After all, when was the last time you went to a department store and selected used clothes? Or visited a car dealer and paid more for a used car than a new car?

New homes offer the latest designs, style, comfort and quality. They provide a care-free lifestyle so that you can enjoy your home, not work on it.

Please give ‘BURG Development a call and learn about the NEW homes they have for sale in Northeast St. Petersburg.  727-571-5861

via Jay McKenzie who heads up content and social media for NewHomeSource.com and Builders Digital Experience.

Florida Existing Home Sales Flatten

Prices, however, continue rising.

Florida’s housing market continued to report a tight supply of homes for sale and rising median prices in February, according to the latest housing data released by Florida Realtors®.

Sales of single-family homes statewide remained relatively flat last month, totaling 18,033, down 0.5% compared to February 2016.

“Florida’s economy is growing, with more jobs being created,” said 2017 Florida Realtors President Maria Wells, broker-owner with Lifestyle Realty Group in Stuart. “And a growing economy boosts the state’s housing sector as well. However, many local markets are reporting low inventory of for-sale homes at a time of increasing buyer demand.”

The statewide median sales price for single-family existing homes last month was $225,000, up 12.5% from the previous year, according to data from Florida Realtors research department in partnership with local Realtor boards/associations. The statewide median price for townhouse-condo properties in February was $167,500, up 11.7% over the year-ago figure. February marked the 63rd month in a row that statewide median prices for both sectors rose year-over-year. The median is the midpoint; half the homes sold for more, half for less.

via Builder Magazine

http://www.ForeSiteResidential.com

Do You Want to Buy Your Dream Home?

Want to Buy Your Dream Home?

If you are debating purchasing a home right now, you are probably getting a lot of advice. Though your friends and family will have your best interest at heart, they may not be fully aware of your needs and what is currently happening in the real estate market.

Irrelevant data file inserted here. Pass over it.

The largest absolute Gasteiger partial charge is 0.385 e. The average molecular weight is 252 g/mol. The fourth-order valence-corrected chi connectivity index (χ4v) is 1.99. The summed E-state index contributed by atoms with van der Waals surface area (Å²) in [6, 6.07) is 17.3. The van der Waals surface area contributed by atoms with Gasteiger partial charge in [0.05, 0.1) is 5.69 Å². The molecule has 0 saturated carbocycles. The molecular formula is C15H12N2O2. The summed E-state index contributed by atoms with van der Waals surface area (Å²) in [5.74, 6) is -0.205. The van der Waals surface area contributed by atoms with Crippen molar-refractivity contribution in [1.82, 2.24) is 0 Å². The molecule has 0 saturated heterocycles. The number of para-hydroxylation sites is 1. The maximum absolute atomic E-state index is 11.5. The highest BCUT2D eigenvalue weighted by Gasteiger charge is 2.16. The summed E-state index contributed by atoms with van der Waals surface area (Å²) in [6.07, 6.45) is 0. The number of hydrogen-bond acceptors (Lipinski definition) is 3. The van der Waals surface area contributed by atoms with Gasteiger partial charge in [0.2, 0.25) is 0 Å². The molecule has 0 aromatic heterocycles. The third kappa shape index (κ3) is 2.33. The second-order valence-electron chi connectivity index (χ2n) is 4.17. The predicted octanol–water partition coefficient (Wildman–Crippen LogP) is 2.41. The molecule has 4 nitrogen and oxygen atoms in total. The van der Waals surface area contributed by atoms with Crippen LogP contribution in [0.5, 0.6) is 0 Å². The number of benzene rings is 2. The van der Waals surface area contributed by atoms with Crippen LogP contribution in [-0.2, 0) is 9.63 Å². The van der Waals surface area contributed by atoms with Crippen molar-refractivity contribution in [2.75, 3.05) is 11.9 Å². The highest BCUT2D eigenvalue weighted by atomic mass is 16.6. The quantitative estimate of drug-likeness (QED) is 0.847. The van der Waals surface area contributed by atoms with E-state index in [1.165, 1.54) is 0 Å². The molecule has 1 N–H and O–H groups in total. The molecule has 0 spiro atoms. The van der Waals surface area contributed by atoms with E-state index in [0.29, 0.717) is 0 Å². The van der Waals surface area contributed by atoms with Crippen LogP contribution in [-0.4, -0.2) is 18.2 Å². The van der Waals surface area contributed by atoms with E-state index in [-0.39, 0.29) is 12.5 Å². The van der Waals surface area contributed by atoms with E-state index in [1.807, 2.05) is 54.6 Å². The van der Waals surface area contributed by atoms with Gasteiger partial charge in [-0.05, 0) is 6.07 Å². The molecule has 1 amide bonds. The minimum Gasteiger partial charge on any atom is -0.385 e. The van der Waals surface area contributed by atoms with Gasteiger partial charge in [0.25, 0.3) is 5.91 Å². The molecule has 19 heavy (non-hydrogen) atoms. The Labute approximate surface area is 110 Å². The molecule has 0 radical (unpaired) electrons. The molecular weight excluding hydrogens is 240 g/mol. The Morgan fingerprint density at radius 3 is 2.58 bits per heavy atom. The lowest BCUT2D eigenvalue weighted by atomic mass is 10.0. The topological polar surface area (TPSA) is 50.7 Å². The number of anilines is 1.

Ask yourself the following 3 questions to help determine if now is a good time for you to buy in today’s market.

1. Why am I buying a home in the first place?

This is truly the most important question to answer. Forget the finances for a minute. Why did you even begin to consider purchasing a home? For most, the reason has nothing to do with money.

For example, a survey by Braun showed that over 75% of parents say “their child’s education is an important part of the search for a new home.”

This survey supports a study by the Joint Center for Housing Studies at Harvard University which revealed that the top four reasons Americans buy a home have nothing to do with money. They are:

  • A good place to raise children and for them to get a good education
  • A place where you and your family feel safe
  • More space for you and your family
  • Control of that space

What does owning a home mean to you? What non-financial benefits will you and your family gain from owning a home? The answer to that question should be the biggest reason you decide to purchase or not.

2. Where are home values headed?

According to the latest Existing Home Sales Report from the National Association of Realtors (NAR), the median price of homes sold in December (the latest data available) was $232,200, up 4.0% from last year. This increase also marks the 58th consecutive month with year-over-year gains.

If we look at the numbers year over year, CoreLogic forecasted a rise by 4.7% from December 2016 to December 2017. On a home that costs $250,000 today, that same home will cost you an additional $11,750 if you wait until next year.

What does that mean to you?